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Red Carpet Branding
By: Janet Kalandranis
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There comes a point in time when many brands decide they need a voice, a face, a “something” to stand for the brand. There are companies that choose a mascot (for lack of a better word) while many others turn to Hollywood, the red carpet, and celebrity standing. This was a much more common practice even 20 years ago; now, the celebrity endorsements play runner-up to things like a cool YouTube video. So are celebrities pulling out of building brands or are companies finding alternative, more cost-effective ways to create brand success?

Celebrity endorsement doesn’t guarantee brand success. The brand itself must be able to fulfill a customer need and deliver on a specific promise. All the celebrities in the world can’t build a more successful brand if the core company is not built on a solid foundation. Whether it’s a product or service customers are looking for a need to be fulfilled, and now more than ever they will speak out if this isn’t the case. A brand must have a strong company and already strong brand in order to partner with a celebrity to ask for continued brand growth and success.

A lot of this success relies heavily on the relationship that’s been agreed to by both parties. If a celebrity is asking for all rights, high costs, and little value, the assumption is that brand growth and true engagement of the brand is not high on the list of priorities. More so the celebrity must “fit” with the current brand. Customers want the celebrity partnership to be believable so there is little work on their part to see the benefit of the brand. Weight Watchers' partnership with Jennifer Hudson is one that makes sense and allows customers to see the benefit of the brand within the celebrity’s real life and that is believable.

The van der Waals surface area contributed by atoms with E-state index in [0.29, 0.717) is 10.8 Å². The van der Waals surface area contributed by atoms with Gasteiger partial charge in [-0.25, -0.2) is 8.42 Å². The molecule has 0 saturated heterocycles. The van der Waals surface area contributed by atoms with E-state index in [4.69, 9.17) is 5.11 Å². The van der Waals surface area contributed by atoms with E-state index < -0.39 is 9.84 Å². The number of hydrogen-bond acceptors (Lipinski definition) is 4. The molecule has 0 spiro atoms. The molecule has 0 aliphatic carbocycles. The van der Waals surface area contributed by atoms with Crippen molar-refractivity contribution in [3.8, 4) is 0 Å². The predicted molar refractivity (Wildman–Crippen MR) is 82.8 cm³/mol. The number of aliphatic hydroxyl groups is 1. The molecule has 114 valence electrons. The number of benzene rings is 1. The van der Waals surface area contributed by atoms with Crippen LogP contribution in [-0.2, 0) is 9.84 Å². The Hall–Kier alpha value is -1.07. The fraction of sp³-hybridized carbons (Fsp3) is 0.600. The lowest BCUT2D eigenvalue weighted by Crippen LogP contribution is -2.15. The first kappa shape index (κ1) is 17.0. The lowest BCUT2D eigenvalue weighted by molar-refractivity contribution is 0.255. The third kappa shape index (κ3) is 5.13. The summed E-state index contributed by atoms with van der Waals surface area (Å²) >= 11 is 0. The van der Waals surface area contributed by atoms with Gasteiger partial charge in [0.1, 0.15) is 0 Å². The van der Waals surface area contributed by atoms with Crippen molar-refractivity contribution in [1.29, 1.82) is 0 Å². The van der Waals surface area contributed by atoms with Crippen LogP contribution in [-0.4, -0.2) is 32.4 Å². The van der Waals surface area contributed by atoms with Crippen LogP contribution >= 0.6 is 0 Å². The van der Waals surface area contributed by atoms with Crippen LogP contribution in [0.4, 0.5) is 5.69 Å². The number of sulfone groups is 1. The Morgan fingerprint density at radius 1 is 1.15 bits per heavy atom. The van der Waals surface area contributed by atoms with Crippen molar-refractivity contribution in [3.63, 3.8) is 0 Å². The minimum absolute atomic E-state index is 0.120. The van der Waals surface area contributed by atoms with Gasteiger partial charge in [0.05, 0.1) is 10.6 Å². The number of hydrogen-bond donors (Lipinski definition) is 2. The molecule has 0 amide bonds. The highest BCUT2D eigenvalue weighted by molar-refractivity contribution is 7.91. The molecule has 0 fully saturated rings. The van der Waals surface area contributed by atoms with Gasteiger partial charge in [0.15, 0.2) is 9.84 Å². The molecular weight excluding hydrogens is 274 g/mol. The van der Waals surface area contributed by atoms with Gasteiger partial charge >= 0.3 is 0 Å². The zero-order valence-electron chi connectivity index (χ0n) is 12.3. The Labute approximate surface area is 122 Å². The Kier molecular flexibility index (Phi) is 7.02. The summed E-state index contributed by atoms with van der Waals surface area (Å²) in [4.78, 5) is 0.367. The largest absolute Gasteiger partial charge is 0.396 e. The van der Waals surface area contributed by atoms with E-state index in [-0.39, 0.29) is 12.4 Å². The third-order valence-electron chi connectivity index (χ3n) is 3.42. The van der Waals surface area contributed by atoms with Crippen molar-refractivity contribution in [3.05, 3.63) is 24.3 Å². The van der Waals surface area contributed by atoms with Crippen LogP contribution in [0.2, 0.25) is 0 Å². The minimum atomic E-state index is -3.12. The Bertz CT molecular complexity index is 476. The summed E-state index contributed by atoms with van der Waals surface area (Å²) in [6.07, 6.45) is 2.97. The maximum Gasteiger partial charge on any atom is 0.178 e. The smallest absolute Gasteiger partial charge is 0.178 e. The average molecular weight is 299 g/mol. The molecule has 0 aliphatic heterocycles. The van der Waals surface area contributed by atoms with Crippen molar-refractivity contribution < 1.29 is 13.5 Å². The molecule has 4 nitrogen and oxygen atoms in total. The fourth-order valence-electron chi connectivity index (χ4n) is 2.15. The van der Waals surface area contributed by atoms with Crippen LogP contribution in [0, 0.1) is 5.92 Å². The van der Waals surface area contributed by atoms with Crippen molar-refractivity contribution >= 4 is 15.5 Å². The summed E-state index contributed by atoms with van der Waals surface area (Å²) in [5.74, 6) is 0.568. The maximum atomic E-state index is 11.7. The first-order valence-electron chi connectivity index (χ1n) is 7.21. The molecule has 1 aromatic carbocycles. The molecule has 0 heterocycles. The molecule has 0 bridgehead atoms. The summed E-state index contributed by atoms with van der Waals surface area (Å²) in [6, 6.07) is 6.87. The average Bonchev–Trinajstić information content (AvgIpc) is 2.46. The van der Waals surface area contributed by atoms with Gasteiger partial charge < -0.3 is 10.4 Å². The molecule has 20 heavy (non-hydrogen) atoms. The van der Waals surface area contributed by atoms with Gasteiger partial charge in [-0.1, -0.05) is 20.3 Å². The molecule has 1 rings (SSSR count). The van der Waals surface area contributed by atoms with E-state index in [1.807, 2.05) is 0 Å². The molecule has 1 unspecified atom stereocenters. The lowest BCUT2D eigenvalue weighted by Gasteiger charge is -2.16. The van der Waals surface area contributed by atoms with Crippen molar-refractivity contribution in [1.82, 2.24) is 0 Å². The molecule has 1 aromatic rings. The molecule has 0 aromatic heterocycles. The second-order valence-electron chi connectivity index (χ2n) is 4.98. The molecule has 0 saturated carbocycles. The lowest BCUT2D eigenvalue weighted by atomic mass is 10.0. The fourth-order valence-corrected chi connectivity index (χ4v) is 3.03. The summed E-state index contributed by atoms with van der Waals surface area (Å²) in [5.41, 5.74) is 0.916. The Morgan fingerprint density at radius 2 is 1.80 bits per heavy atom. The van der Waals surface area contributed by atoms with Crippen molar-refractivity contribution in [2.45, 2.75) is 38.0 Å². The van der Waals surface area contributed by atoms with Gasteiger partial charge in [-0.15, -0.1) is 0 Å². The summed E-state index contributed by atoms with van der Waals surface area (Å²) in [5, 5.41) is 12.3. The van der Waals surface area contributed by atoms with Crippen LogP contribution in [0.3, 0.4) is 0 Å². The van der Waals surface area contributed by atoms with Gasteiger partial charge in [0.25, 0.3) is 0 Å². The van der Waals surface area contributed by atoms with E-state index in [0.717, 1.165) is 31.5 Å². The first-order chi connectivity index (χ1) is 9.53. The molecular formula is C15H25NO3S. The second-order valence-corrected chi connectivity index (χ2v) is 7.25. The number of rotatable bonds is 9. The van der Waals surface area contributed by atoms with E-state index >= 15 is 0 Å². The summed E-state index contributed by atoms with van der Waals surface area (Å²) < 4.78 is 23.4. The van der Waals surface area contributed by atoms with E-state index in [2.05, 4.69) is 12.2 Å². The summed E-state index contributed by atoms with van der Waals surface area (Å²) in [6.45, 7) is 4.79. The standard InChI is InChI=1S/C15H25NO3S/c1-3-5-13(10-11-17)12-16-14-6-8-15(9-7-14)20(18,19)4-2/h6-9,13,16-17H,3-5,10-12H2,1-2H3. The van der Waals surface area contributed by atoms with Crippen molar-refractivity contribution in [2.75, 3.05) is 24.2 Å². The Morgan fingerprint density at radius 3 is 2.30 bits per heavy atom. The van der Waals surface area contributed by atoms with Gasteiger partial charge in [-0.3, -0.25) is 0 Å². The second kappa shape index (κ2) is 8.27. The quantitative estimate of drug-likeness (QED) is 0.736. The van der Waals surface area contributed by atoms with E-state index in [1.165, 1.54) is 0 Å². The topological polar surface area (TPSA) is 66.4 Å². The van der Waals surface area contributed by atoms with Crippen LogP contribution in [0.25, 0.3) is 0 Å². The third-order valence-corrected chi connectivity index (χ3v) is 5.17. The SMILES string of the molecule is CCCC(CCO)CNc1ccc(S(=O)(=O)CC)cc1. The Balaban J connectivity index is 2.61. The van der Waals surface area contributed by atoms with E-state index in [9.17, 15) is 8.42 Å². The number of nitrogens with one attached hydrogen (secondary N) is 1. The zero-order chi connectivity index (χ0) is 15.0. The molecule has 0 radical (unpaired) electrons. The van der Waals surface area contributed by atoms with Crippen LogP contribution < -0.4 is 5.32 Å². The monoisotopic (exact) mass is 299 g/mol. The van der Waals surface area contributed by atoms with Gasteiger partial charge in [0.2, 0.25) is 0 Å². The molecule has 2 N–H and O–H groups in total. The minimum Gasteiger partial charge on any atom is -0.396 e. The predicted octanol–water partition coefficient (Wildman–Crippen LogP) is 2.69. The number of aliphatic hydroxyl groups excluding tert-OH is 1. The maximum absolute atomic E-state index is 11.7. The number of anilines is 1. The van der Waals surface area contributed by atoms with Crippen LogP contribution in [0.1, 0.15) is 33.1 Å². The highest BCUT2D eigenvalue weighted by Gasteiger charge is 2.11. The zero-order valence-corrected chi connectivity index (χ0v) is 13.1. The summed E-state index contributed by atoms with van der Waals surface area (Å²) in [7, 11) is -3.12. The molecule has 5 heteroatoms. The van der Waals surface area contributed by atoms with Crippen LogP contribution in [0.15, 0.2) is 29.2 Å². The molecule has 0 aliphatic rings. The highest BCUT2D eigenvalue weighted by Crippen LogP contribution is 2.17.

And then there is the question of cost and commitment. With an ever-dwindling marketing budget is the risk of paying a high celebrity fee worth the unknowns that may come down the road? At one time, Tiger Woods seemed like the sought-after celebrity partnership, and then — well, the rest is history. Companies must understand that when in partnership with a celebrity they are connected to the good and the bad of that celebrity, whether they agree to this or not. And at the end of the day this must also be weighed against the cost of the partnership along with the benefit to the brand.

With an increasing amount of brand strategy tactics, celebrity endorsements are no longer the only way to grow a brand. Customers are smarter, quicker, and require more from a brand than just a known face telling them to “go buy now!” And with the increasing risks of that partnership the YouTube video might just be the better brand builder option. 

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About the Author
Janet Kalandranis is here to give you all the little brand thoughts that run through her head with a little dash of spice. Find her online here.
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